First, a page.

Everyone—left, right, center—assesses candidates based on their personal metrics. Some are demographic: Is Mayor Pete too young? Is Bernie too old? Some are relatively arbitrary: Is Amy Klobuchar too mean of a boss? Is Beto too spazzy?

What right-wing Democrats call “purity tests” are what used to be called “standards.” They’re about ideology. And they’re valid.

Eighteen years into the losing war against Afghanistan, left-leaning Americans have good cause to question militarism and its enablers. Joe Biden voted for the Iraq War. He’s never even apologized. Bernie Sanders voted no when it was unpopular to oppose Bush. Why shouldn’t progressives conclude that Sanders is closer to them—not to mention smarter? Biden voted to kill more than a million Iraqis for no reason whatsoever; being held accountable for contributing to one of the biggest mass murders in history no more constitutes a purity test than voting against Charles Manson for mayor.

The Democratic tent has long included officials who oppose abortion. Now that states are passing bans against abortion that don’t even include exceptions for incest and danger to the life of the mother, however, Democratic presidential candidates like Harris and Julián Castro say that all Democrats should be pro-choice. Given how strident the pro-life movement has become and the fact that Roe v. Wade is likely to be overturned, it’s hard to dismiss this as an inane “purity test.”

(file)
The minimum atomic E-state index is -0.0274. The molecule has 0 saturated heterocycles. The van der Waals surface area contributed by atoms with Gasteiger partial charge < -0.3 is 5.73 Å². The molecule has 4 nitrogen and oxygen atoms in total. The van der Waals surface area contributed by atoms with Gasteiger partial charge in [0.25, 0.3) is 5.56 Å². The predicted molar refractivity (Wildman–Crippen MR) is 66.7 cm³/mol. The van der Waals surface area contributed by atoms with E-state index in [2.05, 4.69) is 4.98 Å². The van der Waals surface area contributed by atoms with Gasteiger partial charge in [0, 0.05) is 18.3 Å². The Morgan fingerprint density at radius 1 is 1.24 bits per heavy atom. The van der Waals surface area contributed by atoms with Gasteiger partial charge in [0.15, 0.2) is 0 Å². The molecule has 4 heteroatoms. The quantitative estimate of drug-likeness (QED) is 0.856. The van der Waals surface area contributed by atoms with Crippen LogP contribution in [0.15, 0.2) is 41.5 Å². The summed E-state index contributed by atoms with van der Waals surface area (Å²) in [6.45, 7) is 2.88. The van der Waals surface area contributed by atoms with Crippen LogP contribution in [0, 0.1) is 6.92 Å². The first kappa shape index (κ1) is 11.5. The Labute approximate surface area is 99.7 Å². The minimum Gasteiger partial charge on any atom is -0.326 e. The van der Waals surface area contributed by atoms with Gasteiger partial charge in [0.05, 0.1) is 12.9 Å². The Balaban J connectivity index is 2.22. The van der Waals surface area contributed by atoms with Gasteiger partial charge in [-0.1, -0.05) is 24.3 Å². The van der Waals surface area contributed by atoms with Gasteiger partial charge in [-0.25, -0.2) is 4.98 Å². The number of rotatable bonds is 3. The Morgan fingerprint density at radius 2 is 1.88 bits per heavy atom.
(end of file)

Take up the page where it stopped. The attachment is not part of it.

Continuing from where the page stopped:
Don’t be fooled, progressives. You have the right to vote for, or against, any candidate you want, for any reason you want. Personally, I can’t support anyone who doesn’t oppose drones, Gitmo, torture, militarism, wars of choice and doesn’t support huge cuts in defense spending. I can’t support someone who doesn’t think saving the planet from ecocide is our top priority. I can’t support a person who doesn’t want to tax the hell out of the rich and eradicate poverty.

Center-rightists tell me that my standards are too high, that none of the current field of 24 presidential candidates can pass my test. They’re probably right. But it’s not my problem. It’s theirs.

(Ted Rall (Twitter: @tedrall), the political cartoonist, columnist and graphic novelist, is the author of “Francis: The People’s Pope.” You can support Ted’s hard-hitting political cartoons and columns and see his work first by sponsoring his work on Patreon.)

Campaign 2020: Why Joe Biden is the Least Electable Democrat

Image result for joe biden hillary clinton